The world is changing and progressing. No one or group can lag behind, as it means certain death. Thus the friendship between two small-time crooks is challenged by evolving values in director Cory DeMeyer’s short film, Danny Boy.
On a dark night in Los Angeles, Frances (writer Sammy Horowitz) sits in his car waiting for Danny Boy (Jett Janson) to arrive for their next job. Time is of the essence as Danny needs to return to work for his alibi to hold proper weight. The job is simple — run into a specific house and steal a bag. Their associate Stevie B gave Frances all the information they need for the heist. Unfortunately, before the operation begins, Stevie is a no-show. Now, tensions start to rise as Danny is concerned about the missing Stevie. This stress is exacerbated further when Frances tells a story of a friend caught and outed as a gay man. Danny is put off by such homophobia.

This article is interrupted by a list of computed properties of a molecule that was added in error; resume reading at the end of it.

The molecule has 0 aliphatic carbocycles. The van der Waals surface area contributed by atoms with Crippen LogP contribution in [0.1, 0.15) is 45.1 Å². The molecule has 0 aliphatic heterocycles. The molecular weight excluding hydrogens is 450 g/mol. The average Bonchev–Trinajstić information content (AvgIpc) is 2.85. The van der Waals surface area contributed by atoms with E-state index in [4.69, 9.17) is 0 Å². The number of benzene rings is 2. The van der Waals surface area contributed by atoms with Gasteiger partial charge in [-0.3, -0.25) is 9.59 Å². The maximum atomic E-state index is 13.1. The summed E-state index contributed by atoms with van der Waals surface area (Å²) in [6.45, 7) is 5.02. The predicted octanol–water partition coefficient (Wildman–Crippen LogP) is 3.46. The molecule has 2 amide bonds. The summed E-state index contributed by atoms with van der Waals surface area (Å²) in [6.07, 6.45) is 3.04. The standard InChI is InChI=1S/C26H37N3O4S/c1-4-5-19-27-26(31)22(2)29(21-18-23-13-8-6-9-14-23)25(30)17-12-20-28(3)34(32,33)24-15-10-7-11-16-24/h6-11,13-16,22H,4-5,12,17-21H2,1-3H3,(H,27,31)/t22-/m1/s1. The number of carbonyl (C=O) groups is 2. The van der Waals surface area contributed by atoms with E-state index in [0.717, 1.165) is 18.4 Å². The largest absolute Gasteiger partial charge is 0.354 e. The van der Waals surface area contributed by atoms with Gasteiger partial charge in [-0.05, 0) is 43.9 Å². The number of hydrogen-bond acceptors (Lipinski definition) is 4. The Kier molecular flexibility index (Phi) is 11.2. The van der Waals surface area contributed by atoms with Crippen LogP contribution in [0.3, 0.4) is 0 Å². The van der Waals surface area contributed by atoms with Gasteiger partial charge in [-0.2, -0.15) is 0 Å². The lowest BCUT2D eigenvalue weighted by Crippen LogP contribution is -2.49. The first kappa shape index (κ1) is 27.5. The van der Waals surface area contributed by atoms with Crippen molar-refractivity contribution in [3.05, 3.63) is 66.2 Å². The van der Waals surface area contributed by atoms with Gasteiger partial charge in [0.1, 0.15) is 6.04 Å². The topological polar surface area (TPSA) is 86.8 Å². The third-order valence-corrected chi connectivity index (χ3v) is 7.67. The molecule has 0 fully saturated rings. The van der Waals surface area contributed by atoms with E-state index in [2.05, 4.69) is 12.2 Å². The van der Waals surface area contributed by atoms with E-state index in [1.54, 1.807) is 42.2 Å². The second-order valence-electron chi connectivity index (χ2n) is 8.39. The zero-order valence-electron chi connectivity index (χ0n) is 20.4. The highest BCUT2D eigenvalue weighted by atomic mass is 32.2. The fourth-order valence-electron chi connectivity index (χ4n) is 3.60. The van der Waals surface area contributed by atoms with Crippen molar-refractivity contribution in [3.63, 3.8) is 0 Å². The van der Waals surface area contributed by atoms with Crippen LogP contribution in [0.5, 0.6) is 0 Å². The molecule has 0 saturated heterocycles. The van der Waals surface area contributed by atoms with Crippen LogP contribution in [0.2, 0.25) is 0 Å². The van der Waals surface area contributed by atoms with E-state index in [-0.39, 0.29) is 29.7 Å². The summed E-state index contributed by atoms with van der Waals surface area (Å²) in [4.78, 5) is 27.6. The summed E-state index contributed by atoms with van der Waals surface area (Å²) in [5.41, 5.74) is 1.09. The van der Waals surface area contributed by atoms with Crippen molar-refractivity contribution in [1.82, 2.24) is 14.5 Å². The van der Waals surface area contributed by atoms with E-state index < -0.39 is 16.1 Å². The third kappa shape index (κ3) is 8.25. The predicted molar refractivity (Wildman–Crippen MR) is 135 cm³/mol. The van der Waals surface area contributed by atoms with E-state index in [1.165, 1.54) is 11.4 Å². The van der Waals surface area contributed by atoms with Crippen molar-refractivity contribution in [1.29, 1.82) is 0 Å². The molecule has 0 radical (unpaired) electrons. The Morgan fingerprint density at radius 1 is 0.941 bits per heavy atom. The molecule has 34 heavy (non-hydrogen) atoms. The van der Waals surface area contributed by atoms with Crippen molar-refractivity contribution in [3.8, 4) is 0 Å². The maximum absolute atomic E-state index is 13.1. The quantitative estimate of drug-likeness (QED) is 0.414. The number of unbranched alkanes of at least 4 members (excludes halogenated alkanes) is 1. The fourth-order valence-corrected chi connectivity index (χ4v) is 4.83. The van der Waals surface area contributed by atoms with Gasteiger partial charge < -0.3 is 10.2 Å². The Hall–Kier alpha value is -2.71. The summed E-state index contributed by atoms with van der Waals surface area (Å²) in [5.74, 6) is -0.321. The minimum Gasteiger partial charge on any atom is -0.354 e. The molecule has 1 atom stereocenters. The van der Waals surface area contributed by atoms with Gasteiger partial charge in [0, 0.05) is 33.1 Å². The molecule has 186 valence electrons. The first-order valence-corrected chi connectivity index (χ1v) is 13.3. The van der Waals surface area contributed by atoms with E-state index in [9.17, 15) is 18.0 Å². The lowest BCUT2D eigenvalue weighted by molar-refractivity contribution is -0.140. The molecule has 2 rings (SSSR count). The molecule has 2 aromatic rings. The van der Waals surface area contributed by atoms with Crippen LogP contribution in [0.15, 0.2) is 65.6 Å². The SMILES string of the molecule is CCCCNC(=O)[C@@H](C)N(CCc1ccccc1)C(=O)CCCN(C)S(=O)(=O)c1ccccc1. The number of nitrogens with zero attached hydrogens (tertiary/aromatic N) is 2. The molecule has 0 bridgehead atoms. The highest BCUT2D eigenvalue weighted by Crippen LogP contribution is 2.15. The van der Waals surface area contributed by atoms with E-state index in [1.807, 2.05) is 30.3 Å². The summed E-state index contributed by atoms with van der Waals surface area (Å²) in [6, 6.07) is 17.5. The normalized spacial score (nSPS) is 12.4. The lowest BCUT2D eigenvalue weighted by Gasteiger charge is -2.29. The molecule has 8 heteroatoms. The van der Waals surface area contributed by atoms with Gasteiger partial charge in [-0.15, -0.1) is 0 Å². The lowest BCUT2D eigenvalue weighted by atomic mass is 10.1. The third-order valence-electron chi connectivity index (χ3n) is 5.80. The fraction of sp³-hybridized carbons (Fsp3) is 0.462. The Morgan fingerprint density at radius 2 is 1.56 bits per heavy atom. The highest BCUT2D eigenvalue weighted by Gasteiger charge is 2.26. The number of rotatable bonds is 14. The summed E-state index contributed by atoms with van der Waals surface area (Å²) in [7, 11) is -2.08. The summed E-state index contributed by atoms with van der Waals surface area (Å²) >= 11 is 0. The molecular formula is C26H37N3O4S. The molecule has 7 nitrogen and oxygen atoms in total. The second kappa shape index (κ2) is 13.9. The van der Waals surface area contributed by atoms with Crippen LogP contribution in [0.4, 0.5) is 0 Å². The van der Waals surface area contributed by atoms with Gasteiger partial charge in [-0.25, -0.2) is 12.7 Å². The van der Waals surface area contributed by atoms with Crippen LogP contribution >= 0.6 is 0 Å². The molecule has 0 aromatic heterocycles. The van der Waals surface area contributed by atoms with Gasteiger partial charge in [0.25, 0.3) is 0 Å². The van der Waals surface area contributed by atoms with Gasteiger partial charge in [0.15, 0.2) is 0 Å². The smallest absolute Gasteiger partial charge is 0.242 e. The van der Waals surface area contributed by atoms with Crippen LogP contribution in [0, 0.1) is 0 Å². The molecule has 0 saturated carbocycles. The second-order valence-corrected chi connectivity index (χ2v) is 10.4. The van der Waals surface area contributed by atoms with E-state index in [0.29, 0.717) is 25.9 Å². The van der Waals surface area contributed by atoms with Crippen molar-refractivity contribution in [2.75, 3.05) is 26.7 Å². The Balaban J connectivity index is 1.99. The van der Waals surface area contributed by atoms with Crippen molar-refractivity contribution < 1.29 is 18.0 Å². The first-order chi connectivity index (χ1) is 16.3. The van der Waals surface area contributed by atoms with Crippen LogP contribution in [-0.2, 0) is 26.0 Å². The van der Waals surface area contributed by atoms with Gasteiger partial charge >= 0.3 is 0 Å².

“…tensions start to rise as Danny is concerned about the missing Stevie.”
The story of Danny Boy takes place in the front seat of the car and is told as a conversation on the way to the heist. The discomfort occurs between the homophobia exhibited by Frances and the progressive values of Danny, especially regarding being gay within the mob hierarchy. Horowitz builds this unease to a clash of personalities because of the violent nature of both Danny and Frances.
Since the story is dialogue-heavy, the edge-of-your-seat tension between Danny and Frances needed to be presented with more gravitas and weight. Unfortunately, their conversation is just a little too casual, meaning the events leading to the outcome need to built up more, the stakes reinforced better, for audiences to truly engage with the narrative. The production is simple and makes effective use of the nighttime lighting with bright blues inside the car and the red lights revealing the surprises in Frances’ trunk. Danny Boy does a good job highlighting the conflict between old and new and set against the framework of mob violence.
"…does a good job highlighting the conflict between old and new..."